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J Am Coll Cardiol. 2018 Jan 16;71(2):177-192. doi: 10.1016/j.jacc.2017.11.014.

NHLBI Working Group Recommendations to Reduce Lipoprotein(a)-Mediated Risk of Cardiovascular Disease and Aortic Stenosis.

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Vascular Medicine Program, Sulpizio Cardiovascular Center, Division of Cardiology, Department of Medicine, University of California San Diego, La Jolla, California. Electronic address:
Oregon Health & Science University, Portland, Oregon.
Tulane Medical Center, New Orleans, Louisiana.
College of Physicians and Surgeons, Columbia University, New York, New York.
Robarts Research Institute and Department of Physiology & Pharmacology Schulich School of Medicine & Dentistry, University of Western Ontario, London, Ontario, Canada.
Department of Medicine, University of Washington, Seattle, Washington.
University of Kansas Medical Center, Kansas City, Missouri.
Perelman School of Medicine at the University of Pennsylvania, Philadelphia, Pennsylvania.
National Heart, Lung, and Blood Institute, National Institutes of Health, Bethesda, Maryland.
Heart Institute (InCor) University of Sao Paulo Medical School Hospital and Hospital Israelita Albert Einstein, Sao Paulo, Brazil.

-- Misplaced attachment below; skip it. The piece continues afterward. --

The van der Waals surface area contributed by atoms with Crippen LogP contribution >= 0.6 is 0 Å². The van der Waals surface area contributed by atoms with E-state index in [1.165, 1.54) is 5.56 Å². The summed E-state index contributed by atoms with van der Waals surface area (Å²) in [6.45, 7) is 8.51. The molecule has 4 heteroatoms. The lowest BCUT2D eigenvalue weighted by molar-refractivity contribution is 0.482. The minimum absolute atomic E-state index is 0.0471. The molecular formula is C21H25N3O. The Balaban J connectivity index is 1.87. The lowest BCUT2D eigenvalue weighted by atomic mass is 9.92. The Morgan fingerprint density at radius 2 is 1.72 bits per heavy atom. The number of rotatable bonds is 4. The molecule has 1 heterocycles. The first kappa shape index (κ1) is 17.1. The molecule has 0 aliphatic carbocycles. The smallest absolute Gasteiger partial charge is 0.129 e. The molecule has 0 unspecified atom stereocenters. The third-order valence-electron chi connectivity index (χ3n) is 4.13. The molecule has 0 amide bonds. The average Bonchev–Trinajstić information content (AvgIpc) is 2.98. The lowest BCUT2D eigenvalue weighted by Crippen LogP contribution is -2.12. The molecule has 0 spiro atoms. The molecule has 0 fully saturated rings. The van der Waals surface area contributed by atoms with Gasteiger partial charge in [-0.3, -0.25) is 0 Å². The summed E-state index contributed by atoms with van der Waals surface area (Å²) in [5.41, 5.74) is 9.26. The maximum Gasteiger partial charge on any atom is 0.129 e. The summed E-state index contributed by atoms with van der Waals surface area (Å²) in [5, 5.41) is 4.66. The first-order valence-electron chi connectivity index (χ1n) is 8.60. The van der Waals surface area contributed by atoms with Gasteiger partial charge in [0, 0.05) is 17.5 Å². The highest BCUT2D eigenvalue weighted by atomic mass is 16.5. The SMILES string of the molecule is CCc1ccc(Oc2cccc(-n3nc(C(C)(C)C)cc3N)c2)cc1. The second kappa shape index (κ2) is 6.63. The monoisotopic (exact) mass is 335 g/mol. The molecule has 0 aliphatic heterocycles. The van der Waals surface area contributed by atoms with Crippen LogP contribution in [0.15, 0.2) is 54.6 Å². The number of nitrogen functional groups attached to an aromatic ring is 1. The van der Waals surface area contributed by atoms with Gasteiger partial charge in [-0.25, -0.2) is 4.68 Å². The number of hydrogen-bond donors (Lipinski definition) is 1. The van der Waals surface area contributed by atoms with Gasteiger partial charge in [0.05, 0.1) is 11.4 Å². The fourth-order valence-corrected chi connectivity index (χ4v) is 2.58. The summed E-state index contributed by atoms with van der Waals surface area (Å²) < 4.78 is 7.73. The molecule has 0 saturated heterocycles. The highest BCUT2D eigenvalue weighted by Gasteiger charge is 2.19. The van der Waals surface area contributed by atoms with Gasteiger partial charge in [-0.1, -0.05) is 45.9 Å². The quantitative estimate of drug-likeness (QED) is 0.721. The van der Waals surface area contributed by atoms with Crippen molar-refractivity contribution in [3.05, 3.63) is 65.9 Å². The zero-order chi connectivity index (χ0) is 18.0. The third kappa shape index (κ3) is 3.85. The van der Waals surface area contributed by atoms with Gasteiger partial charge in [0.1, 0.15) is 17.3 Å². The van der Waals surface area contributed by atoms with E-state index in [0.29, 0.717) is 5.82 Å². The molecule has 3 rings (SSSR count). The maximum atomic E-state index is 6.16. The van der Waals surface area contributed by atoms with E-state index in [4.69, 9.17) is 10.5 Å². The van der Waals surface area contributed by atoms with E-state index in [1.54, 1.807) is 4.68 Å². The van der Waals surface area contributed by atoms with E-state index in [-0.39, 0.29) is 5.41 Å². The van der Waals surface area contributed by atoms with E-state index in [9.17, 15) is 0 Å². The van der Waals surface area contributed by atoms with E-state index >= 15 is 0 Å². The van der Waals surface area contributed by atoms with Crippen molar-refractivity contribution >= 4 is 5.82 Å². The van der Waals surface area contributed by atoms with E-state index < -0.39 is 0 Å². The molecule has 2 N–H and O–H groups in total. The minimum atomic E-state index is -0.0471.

McGill University Health Center, Montreal, Quebec, Canada.
Division of Endocrinology, Department of Medicine, University of California San Diego, La Jolla, California.


Pathophysiological, epidemiological, and genetic studies provide strong evidence that lipoprotein(a) [Lp(a)] is a causal mediator of cardiovascular disease (CVD) and calcific aortic valve disease (CAVD). Specific therapies to address Lp(a)-mediated CVD and CAVD are in clinical development. Due to knowledge gaps, the National Heart, Lung, and Blood Institute organized a working group that identified challenges in fully understanding the role of Lp(a) in CVD/CAVD. These included the lack of research funding, inadequate experimental models, lack of globally standardized Lp(a) assays, and inadequate understanding of the mechanisms underlying current drug therapies on Lp(a) levels. Specific recommendations were provided to facilitate basic, mechanistic, preclinical, and clinical research on Lp(a); foster collaborative research and resource sharing; leverage expertise of different groups and centers with complementary skills; and use existing National Heart, Lung, and Blood Institute resources. Concerted efforts to understand Lp(a) pathophysiology, together with diagnostic and therapeutic advances, are required to reduce Lp(a)-mediated risk of CVD and CAVD.


aortic stenosis; cardiovascular disease; lipoprotein(a); metabolism; pathophysiology; therapy

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